The construction kind of worked itself out as I went along. When I was cutting the power net I decided the selvedge looked nice along the inner edge of the upper cup which gave a nice clean finish and sort of dictated how the rest came together and I was able to use the remaining selvedge as the elastic trim across the outer cup and back band.

Because I hadn't planned it well enough from the very beginning I failed to resolve the top point of the upper cup where it meets the strap. It would have been so nice to have a mitre there, but I couldn't achieve it with the way it was cut. No matter because it's all part of learning new things, but it does bug me. The style is too minimal for a bow to hide it, but I have sewn a loop of the selvedge to attach the strap and I think it is as good as it's going to get.

Because the look is so fine and delicate I chose to make silk under wire casing that I underlined with nylon to give it a little more durability as it certainly won't be hard wearing (the front bra band is lined with power net for strength). Any elastics or trims I have are just too heavy, so I bound the side seams with the silk and used a doubled power net strip for the bottom band. It works so well and is really firm, stopping it from riding up!

I didn't want to topstitch the silk wire casing down because I didn't want stitching on the front band (fussy). I hand stitched it to the power net lining and topstitched the first 3.5cm only on the top of the inner and outer wire. I felt some machine stitching was necessary to keep the wires in check so this is a compromise. I shall try doing things in a different order next time so I can try and machine the casing to the power net. The bra actually looks just as nice on without under wires, so I could completely change the construction to omit the casing, but I kind of like the detail and the added shape it provides.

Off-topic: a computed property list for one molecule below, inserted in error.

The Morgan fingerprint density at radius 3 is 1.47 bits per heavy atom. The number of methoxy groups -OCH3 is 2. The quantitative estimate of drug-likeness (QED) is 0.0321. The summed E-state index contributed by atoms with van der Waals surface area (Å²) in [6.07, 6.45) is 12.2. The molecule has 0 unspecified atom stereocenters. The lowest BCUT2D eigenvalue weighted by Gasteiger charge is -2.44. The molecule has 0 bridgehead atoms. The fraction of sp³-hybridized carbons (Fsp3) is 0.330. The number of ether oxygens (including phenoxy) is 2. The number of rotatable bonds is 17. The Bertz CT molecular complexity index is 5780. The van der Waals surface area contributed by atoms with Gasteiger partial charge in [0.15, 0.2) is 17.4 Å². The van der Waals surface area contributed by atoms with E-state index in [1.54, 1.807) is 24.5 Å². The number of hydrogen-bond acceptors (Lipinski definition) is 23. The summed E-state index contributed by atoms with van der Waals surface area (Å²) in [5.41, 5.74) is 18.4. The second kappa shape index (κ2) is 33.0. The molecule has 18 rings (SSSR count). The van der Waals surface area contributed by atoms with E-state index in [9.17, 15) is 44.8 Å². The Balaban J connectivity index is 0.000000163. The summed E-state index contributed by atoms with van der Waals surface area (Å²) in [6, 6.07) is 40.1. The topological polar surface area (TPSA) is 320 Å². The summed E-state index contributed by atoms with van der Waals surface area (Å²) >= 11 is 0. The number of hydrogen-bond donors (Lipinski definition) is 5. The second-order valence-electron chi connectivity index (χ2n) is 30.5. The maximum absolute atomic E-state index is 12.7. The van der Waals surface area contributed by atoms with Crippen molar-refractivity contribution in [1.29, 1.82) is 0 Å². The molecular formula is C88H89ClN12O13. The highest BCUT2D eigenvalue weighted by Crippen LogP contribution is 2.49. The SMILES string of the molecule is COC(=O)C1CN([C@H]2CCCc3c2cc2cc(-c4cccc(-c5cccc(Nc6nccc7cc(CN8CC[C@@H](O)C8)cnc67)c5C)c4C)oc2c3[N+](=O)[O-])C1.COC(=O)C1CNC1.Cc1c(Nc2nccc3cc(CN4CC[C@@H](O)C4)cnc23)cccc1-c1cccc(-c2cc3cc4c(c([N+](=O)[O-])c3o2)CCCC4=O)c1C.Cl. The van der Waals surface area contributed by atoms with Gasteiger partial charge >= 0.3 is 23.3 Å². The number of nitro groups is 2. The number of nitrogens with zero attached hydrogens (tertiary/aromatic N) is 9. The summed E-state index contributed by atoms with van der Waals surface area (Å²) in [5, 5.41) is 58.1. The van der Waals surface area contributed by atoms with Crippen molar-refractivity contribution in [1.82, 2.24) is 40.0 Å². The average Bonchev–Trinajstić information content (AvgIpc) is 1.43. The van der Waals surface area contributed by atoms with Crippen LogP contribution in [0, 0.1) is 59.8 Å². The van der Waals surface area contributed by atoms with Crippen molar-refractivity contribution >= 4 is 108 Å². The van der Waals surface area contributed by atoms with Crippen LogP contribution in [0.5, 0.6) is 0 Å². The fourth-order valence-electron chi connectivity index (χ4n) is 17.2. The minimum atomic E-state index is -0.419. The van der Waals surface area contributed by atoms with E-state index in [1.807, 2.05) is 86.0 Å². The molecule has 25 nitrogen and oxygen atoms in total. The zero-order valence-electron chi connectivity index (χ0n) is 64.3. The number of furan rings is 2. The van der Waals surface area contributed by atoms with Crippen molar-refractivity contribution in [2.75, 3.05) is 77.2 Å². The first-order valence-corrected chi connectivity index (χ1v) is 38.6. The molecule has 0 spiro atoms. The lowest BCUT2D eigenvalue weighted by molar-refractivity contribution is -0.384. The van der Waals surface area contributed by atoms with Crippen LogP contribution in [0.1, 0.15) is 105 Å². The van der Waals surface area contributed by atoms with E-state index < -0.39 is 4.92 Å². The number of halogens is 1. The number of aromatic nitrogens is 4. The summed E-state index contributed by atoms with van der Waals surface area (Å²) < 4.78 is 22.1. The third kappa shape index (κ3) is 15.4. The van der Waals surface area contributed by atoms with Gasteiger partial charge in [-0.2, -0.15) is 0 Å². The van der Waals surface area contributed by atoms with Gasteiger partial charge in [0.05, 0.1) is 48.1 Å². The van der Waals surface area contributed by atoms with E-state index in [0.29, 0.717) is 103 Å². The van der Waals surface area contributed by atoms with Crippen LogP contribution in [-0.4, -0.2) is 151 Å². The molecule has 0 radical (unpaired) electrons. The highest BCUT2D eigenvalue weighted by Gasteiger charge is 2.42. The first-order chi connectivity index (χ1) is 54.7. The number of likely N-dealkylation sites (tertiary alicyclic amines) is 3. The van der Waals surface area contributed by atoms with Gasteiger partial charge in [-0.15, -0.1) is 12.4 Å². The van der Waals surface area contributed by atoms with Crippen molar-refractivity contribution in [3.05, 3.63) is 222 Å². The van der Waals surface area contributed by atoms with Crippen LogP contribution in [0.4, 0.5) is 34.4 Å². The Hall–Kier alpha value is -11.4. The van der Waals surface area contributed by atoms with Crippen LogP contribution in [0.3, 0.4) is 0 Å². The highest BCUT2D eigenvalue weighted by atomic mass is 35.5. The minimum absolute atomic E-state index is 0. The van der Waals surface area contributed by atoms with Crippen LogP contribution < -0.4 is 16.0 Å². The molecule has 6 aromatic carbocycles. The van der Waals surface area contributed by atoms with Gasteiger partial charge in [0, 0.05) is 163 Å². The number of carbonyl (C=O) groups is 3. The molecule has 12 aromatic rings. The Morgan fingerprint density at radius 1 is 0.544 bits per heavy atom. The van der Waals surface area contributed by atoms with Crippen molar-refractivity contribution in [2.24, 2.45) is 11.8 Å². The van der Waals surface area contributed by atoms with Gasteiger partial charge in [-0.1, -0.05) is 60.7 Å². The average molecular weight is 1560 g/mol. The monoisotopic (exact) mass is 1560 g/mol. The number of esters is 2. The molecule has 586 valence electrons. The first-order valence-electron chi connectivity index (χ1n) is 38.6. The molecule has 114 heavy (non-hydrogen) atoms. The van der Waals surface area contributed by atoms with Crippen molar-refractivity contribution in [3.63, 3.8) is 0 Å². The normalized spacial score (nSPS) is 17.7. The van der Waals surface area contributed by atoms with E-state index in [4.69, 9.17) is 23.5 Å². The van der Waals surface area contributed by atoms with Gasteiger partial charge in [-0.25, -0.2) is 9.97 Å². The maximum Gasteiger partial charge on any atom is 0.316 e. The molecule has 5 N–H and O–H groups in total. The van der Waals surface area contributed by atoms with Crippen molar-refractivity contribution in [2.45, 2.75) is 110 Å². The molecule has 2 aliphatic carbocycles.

I still can't quite believe how well this has come out and the fit is like a dream. The style has morphed into a sleek, very light weight and supportive long line bra with a low scoop back. Totally love it! Need to make some pants next to complete the set!

Here are some pics on my (generic) stand. She's too small for it but trust me, it looks so good on!

I definitely wouldn't have had the confidence to do this if I hadn't tried out the previous patterns from this post, but I am all pumped up to try all sorts of things. Using the selvedge of the power net as a trim has got me all excited about making trims too. The absolute worst thing about bra making is finding trims, so I'm going to dive into making some. I have been flicking back through 'the secrets of sewing lingerie' and am definitely going to tackle making my own hooks and maybe fabric covered elastic as a bottom band?

Never stop learning! ;-)